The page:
- 7 movies were released yesterday in Hong Kong for a very crowded box office charts - two wide releases (over 20 screens), and five limited releases. The best performer is Tsui Siu-Ming’s “everyone-stunning” martial arts epic Champions, which ironically did not get first place. Instead, it made a somewhat surprising HK$425,000 from 36 screens (surprising because everyone I talked to was wondering why I even bothered), and is looking to top HK$2 million over the weekend, behind Quantum of Solace.

Even more surprising is the 3D horror film Scar, which opened only on eight screens, but made HK$393,000 on opening day. Worth noting is that ticket prices are almost doubled because of the 3D format, but the opening remains impressive for a limited release.

The Coen Brothers’ Burn After Reading, which got just about no promotion before its opening, opened on 20 screens with HK$156,000. The American indie film Bella opened on 8 screens and made an OK HK$70,000. It’ll likely get a boost from the adult audience over the weekend. On the other hand, no boost can help the dance film Make it Happen, which made just HK$27,800 from 17 screens. The distributor should’ve probably gotten a clue when it got sent straight to DVD in America. Lastly, Death Defying Acts opened on 4 screens and made HK$25,000.

Takashi Miike’s Crows Zero quietly opened on one screen, and naturally did not make it to the top 10. More on Monday when the numbers are out.

- Wong Jing was all over Hong Kong’s newspapers today. China’s Affluence Pictures, which Wong owns 10% of and was previously called the Wong Jing Film Workshop, lost a lawsuit over My Kung Fu Sweetheart because the company released the film’s VCD in China only seven days after the theatrical release, as opposed to the 15 stated in their contract with the investors.

- It’s trailers time! First up is Sion Sono’s seemingly whacked out “pure love” epic Love Exposure. I’m not just calling it whacked because of what’s in the trailer, but also because the movie runs a crazy 237 minutes. It’s even a selling point in the trailer!

Next is the first trailer for John Woo’s Red Cliff Part II, which I hope will be two and a half hours of money shots after Part I nicely set up the stakes (though the film itself is somewhat underwhelming). The release date is now set on January 15th, 2009 in Hong Kong, which means it’ll go up against Hayao Miyazaki’s Ponyo on a Cliff by the Sea and Vincent Kuk’s All’s Well That Ends Well 2009. It’s going to be an interesting Lunar New Year.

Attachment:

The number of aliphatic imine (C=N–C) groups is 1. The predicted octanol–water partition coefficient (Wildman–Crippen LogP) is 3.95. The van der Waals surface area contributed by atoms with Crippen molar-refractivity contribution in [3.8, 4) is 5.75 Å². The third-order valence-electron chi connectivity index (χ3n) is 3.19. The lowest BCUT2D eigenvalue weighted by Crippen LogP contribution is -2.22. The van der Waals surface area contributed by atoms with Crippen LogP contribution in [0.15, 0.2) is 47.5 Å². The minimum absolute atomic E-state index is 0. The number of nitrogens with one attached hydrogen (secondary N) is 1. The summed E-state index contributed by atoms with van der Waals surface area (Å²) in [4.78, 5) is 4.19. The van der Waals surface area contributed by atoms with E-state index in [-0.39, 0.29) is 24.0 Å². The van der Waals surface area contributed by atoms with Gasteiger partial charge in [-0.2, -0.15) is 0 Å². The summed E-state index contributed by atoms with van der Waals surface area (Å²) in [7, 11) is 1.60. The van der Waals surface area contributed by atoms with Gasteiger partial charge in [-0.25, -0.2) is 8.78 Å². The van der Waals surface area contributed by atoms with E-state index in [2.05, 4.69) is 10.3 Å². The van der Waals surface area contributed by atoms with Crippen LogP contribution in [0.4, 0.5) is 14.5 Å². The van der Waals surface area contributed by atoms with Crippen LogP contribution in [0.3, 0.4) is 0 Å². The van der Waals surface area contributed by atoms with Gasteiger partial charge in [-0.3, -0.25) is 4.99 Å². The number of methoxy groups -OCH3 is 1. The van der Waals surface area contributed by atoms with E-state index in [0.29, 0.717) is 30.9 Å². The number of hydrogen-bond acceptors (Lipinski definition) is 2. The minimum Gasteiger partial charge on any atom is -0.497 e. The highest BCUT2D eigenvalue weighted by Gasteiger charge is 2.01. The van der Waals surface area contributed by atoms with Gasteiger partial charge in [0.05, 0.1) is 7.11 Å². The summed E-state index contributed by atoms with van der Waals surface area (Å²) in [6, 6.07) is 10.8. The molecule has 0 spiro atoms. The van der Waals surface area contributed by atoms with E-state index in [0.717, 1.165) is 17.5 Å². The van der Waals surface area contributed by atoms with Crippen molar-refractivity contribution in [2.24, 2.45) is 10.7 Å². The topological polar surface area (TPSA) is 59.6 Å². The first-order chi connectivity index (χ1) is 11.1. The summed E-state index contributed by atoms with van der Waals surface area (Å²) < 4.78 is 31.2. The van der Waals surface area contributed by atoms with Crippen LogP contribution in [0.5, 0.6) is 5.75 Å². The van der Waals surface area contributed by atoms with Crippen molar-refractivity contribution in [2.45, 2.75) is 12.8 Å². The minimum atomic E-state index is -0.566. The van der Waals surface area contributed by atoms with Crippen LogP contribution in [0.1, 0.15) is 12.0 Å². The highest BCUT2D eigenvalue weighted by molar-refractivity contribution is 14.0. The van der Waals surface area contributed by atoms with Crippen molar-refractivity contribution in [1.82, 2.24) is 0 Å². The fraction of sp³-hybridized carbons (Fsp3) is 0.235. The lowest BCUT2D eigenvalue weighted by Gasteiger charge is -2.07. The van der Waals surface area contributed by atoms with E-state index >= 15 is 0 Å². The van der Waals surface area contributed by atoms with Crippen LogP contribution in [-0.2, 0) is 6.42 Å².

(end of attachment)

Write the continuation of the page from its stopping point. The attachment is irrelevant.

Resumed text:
Lastly, Youtube has the full trailer for Ryoichi Kimizuka’s Nobody to Watch Over Me, which won the Best Screenplay Award at the Montreal World Film Festival. This movie is also worth noting because Kimizuka is the man who penned the Bayside Shakedown TV drama, its two ultra-hit films, and the one underwhelming spin-off.

- After several high-profile PR blunders, the Chinese Ministry of Culture announces that it will punish artists who lip-sync to replace singing at public events. One of these high-profile blunders was the use of a cuter young girl at the Olympic opening ceremony when an unnamed senior government official deemed the original singer “too ugly”.

- Meanwhile, a different Chinese government department, the State Authority of Radio, Film, and Television, took Hong Kong’s Alan Mak/Felix Chong’s Lady Cop and Papa Crook and cut over 10 minutes out of it after a certain section of the film feature gangsters getting out of Mainland China unharmed and unarrested. Because you know, there are no gangsters in China. The oft-delayed film will now open in Hong Kong on January 1st, on the same day as Chen Kaige’s Forever Enthralled. No word which version of the film will be shown in Hong Kong.

- In Thailand, audiences will be able to celebrate Christmas with Tony Jaa, as the troubled Ong Bak 2 is almost completed and set to be released in Thailand on December 5th. After Japanese and American distributors pulled their distribution deals in light of the production troubles, it’s now time for producers to go on heavy-duty damage control.

Golden Rock Podcast - A Guide to Pitching at Film Markets with Kenneth Bi

 tpgmeetings.JPG
A picture of meetings going on at TPG. See more at Kenneth’s blog. Used with permission.